Newcastle University
University of California, Irvine
University of Kansas
University of Colorado Anschutz Medical Center
Nationwide Children's Hospital
Washington University School of Medicine
University of Iowa
Hugo W. Moser Research Institute at Kennedy Krieger, Inc.
University of Minnesota
Investigators
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Principal Investigator: Nicholas Johnson, MD Virginia Commonwealth University
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Responsible Party: Virginia Commonwealth University
ClinicalTrials.gov Identifier: NCT03981289    
Other Study ID Numbers: HM20018721
GRASP-LGMD ( Other Identifier: Virginia Commonwealth University )
First Posted: June 10, 2019    Key Record Dates
Last Update Posted: February 3, 2023
Last Verified: January 2023
Individual Participant Data (IPD) Sharing Statement:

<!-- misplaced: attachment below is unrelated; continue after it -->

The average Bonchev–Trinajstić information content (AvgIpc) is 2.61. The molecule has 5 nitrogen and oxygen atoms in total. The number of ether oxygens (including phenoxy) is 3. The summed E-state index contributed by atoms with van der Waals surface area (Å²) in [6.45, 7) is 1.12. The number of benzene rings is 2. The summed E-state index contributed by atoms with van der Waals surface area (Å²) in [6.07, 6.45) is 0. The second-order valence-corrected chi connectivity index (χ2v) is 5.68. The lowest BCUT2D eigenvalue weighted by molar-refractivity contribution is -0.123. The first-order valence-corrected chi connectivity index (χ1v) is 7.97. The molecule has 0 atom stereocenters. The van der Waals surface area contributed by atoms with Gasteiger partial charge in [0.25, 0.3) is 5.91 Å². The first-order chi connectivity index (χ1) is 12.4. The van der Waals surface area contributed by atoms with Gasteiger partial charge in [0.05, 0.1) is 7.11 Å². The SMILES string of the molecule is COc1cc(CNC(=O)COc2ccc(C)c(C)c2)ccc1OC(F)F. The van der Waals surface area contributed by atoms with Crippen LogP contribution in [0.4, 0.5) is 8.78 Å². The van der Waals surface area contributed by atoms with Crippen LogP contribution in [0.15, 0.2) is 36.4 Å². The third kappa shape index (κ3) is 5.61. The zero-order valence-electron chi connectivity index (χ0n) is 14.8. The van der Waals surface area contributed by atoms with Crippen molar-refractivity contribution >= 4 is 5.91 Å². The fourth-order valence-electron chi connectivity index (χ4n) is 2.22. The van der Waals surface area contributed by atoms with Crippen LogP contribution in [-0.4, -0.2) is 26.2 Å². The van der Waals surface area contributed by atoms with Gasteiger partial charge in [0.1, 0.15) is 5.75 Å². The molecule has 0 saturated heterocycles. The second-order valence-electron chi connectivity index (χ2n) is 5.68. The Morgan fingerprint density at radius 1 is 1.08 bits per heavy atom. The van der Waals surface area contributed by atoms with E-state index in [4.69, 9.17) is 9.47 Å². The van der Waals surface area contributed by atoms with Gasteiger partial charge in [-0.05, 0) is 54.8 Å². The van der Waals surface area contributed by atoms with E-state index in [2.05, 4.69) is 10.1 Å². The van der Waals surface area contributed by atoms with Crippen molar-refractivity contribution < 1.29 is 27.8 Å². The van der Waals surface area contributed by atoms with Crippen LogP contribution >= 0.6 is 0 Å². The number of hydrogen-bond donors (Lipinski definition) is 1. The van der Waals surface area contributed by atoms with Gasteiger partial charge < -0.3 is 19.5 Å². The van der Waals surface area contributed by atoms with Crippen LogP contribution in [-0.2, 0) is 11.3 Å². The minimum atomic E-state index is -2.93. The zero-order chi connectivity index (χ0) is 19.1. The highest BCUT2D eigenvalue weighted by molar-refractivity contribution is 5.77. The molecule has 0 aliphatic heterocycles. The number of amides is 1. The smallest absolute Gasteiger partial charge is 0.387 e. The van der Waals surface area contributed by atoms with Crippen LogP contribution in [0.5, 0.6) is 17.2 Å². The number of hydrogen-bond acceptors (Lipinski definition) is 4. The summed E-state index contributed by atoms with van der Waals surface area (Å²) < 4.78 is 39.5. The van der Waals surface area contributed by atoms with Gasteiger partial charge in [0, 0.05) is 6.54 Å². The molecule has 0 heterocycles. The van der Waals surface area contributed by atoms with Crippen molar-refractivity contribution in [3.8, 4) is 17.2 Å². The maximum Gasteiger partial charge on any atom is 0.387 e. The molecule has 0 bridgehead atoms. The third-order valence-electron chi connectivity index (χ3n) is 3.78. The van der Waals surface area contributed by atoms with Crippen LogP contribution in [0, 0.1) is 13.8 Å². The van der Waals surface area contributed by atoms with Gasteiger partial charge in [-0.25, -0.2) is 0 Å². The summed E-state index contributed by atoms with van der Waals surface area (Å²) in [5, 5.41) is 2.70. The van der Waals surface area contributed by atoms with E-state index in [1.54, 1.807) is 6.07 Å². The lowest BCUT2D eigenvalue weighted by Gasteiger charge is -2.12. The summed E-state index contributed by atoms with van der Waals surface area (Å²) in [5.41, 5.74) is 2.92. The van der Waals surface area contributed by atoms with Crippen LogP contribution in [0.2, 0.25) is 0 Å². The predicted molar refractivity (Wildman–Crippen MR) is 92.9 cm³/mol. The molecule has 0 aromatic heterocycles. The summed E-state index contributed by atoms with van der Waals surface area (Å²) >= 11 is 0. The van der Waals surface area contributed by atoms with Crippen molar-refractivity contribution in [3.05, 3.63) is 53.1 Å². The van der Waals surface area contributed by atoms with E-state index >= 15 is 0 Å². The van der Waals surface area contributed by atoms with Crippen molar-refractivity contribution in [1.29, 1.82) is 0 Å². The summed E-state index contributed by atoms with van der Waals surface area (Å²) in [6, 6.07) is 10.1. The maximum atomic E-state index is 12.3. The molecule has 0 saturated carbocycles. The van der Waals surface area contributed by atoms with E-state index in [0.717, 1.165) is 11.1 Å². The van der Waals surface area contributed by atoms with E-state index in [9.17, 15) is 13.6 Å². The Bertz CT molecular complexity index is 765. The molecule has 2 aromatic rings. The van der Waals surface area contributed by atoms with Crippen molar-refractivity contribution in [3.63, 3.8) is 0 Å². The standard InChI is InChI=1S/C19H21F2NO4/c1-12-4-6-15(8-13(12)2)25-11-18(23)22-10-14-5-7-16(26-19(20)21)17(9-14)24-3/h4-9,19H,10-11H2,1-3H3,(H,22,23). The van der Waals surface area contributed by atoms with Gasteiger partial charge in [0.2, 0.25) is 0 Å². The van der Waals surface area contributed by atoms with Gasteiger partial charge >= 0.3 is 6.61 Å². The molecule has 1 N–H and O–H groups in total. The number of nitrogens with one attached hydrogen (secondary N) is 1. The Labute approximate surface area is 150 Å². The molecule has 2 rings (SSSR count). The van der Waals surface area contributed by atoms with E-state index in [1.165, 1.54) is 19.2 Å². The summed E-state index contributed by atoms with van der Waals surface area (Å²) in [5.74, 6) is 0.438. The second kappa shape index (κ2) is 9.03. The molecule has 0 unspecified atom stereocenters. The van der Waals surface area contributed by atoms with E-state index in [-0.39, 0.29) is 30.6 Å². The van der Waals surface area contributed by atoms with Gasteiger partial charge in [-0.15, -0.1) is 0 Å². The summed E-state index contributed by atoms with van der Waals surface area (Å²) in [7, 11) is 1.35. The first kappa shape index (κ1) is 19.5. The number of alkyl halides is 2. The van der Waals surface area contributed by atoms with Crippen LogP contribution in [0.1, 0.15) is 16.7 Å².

Plan to Share IPD: No
Plan Description: Aggregated and deidentified data will be shared with qualified investigators upon majority approval of the LGMD investigators

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Studies a U.S. FDA-regulated Drug Product: No
Studies a U.S. FDA-regulated Device Product: No
Keywords provided by Virginia Commonwealth University:
LGMD
Limb Girdle Muscular Dystrophy
CAPN3
AN05
DYSF
DNAJB6
Sarcoglycan
SGCA
SGCB
SGCD
SGCG
Additional relevant MeSH terms:
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Muscular Dystrophies
Muscular Dystrophies, Limb-Girdle
Muscular Disorders, Atrophic
Muscular Diseases
Musculoskeletal Diseases
Neuromuscular Diseases
Nervous System Diseases
Genetic Diseases, Inborn